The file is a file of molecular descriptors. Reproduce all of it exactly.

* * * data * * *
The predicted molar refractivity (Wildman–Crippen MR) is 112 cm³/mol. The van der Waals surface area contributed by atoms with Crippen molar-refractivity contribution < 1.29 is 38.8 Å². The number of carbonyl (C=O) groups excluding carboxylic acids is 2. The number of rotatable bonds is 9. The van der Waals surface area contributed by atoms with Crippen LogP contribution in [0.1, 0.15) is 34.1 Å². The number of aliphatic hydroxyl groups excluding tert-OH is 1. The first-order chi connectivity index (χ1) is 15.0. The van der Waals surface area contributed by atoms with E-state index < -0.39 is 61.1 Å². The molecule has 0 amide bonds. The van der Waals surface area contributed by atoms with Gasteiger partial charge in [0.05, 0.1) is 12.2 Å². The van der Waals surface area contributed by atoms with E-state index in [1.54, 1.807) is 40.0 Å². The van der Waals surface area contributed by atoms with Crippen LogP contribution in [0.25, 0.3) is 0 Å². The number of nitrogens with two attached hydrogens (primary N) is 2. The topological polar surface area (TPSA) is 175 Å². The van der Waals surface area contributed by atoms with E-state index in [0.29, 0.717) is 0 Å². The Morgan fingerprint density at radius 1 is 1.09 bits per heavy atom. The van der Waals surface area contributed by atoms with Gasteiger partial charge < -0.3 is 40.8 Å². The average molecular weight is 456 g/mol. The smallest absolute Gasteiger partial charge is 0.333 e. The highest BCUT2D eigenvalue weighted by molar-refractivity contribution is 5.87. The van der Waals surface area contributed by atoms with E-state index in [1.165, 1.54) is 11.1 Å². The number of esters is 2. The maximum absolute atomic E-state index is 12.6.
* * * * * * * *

The predicted molar refractivity (Wildman–Crippen MR) is 112 cm³/mol. The van der Waals surface area contributed by atoms with Crippen molar-refractivity contribution < 1.29 is 38.8 Å². The number of carbonyl (C=O) groups excluding carboxylic acids is 2. The number of rotatable bonds is 9. The van der Waals surface area contributed by atoms with Crippen LogP contribution in [0.1, 0.15) is 34.1 Å². The number of aliphatic hydroxyl groups excluding tert-OH is 1. The first-order chi connectivity index (χ1) is 15.0. The van der Waals surface area contributed by atoms with E-state index < -0.39 is 61.1 Å². The molecule has 0 amide bonds. The van der Waals surface area contributed by atoms with Gasteiger partial charge in [0.05, 0.1) is 12.2 Å². The van der Waals surface area contributed by atoms with E-state index in [1.54, 1.807) is 40.0 Å². The van der Waals surface area contributed by atoms with Crippen LogP contribution in [0.25, 0.3) is 0 Å². The number of nitrogens with two attached hydrogens (primary N) is 2. The topological polar surface area (TPSA) is 175 Å². The van der Waals surface area contributed by atoms with E-state index in [0.29, 0.717) is 0 Å². The Morgan fingerprint density at radius 1 is 1.09 bits per heavy atom. The van der Waals surface area contributed by atoms with Gasteiger partial charge < -0.3 is 40.8 Å². The average molecular weight is 456 g/mol. The smallest absolute Gasteiger partial charge is 0.333 e. The highest BCUT2D eigenvalue weighted by molar-refractivity contribution is 5.87. The van der Waals surface area contributed by atoms with E-state index in [1.165, 1.54) is 11.1 Å². The number of esters is 2. The maximum absolute atomic E-state index is 12.6.